Archive for February, 2010

The Case of the Fat Controller and the poisoning of Performance?

Wednesday, February 10th, 2010

The Fat Controller, (Sir Topham Hatt), is a ‘hands on’ manager.  He delivers feedback to his team in person (usually escorted by two uniformed ‘associates’).  His highest praise – ‘really useful’; his greatest criticism – ‘You have caused confusion and delay’.  Performance failure and an inappropriate attitude are met by being shut in sheds for days or consigned hard physical labour (shunting) duties. The team’s reality is that failure to be useful leads to the scrap heap and the smelter. Truly the world of small children has few shades of grey.   

Like some Asian cultures, the British are masters in the art of ‘face’ and not saying clearly what they mean (the use of euphemism).  There are good historical reasons for this – not least the need to not offend on a crowded island.

 The downside is that our messages are not always understood, particularly by recipients from different cultures – including the current educational culture.  A worthy national agenda and aspiration of inclusion is easily misunderstood and manipulated without the supporting vocabulary of duties and deliverables/obligations.  Jane Jacobs (1) makes clear the difference between the private and the public sectors – the latter which is able to legislate, regulate, commandeer resources and insist on ‘fairness’.  The private sector where we must co-operate and influence to gain resources, and the market defines ‘fairness’.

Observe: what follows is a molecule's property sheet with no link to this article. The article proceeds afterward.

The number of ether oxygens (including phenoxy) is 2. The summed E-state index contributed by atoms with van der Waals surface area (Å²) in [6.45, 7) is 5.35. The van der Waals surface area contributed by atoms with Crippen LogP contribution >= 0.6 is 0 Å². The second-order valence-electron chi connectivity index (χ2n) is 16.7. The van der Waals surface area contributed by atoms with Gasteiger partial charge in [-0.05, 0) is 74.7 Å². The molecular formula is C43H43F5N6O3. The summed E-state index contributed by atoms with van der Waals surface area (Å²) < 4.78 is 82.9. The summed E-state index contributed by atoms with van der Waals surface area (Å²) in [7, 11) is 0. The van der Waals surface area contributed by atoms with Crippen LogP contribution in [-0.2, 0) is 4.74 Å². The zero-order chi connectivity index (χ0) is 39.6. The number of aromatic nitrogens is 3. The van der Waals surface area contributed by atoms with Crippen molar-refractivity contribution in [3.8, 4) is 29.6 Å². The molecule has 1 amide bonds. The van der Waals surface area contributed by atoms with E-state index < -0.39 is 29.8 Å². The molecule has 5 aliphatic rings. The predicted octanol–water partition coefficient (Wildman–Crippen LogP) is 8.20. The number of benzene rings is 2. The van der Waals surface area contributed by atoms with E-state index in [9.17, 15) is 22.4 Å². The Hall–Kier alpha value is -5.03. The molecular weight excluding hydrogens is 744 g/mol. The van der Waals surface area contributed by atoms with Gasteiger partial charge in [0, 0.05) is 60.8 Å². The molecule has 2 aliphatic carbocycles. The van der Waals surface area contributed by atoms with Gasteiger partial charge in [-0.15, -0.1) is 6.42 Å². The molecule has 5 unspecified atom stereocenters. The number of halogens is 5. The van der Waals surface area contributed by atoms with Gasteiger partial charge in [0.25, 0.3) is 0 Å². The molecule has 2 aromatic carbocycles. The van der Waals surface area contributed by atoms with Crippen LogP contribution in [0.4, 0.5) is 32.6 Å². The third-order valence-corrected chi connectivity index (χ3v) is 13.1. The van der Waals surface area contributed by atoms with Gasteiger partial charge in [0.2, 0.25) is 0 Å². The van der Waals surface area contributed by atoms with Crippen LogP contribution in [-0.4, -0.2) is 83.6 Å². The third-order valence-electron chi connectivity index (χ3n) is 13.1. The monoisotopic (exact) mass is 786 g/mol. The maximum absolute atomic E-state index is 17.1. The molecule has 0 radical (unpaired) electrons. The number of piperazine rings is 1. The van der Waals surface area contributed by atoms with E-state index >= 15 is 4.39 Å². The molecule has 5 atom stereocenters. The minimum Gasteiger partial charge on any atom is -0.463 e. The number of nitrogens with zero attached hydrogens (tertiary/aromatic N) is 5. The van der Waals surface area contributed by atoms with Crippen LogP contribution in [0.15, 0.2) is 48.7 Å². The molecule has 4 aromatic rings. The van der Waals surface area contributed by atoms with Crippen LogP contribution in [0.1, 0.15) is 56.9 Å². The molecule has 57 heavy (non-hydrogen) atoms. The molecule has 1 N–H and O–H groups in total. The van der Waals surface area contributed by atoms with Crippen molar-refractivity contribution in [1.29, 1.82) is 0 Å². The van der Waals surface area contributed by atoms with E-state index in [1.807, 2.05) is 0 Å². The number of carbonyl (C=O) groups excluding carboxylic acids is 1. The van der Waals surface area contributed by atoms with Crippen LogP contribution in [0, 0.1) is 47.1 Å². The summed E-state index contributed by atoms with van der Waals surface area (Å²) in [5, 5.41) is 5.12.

How strange then the transition to work for many of today’s Generation Y, burdened by high expectations – including of ‘fairness’.  How strange the entry into a world of hierarchy, where experience counts, and we are not all equal (2).  And how strange for Generation X managers to be confronted by these beings from another planet at a time when performance really matters.   Much easier then to try to hide behind the ‘not the XYZ company way’ statement to close down arguments, than use appropriate communication skills.  Now more than ever the ‘soft skills’ needed for the delivery of performance management messages matters.

Next Steps? :

Talk to us, in confidence and without obligation about reducing fear and increasing  competence in your performance management

(1) Systems of Survival; ISBN-10: 0679748164 & ISBN-13: 978-0679748168

(2) Our generation: inculcated with dreams, hampered by the economy, scuppered by our own ineffectiveness.

  • Archives

  • Tags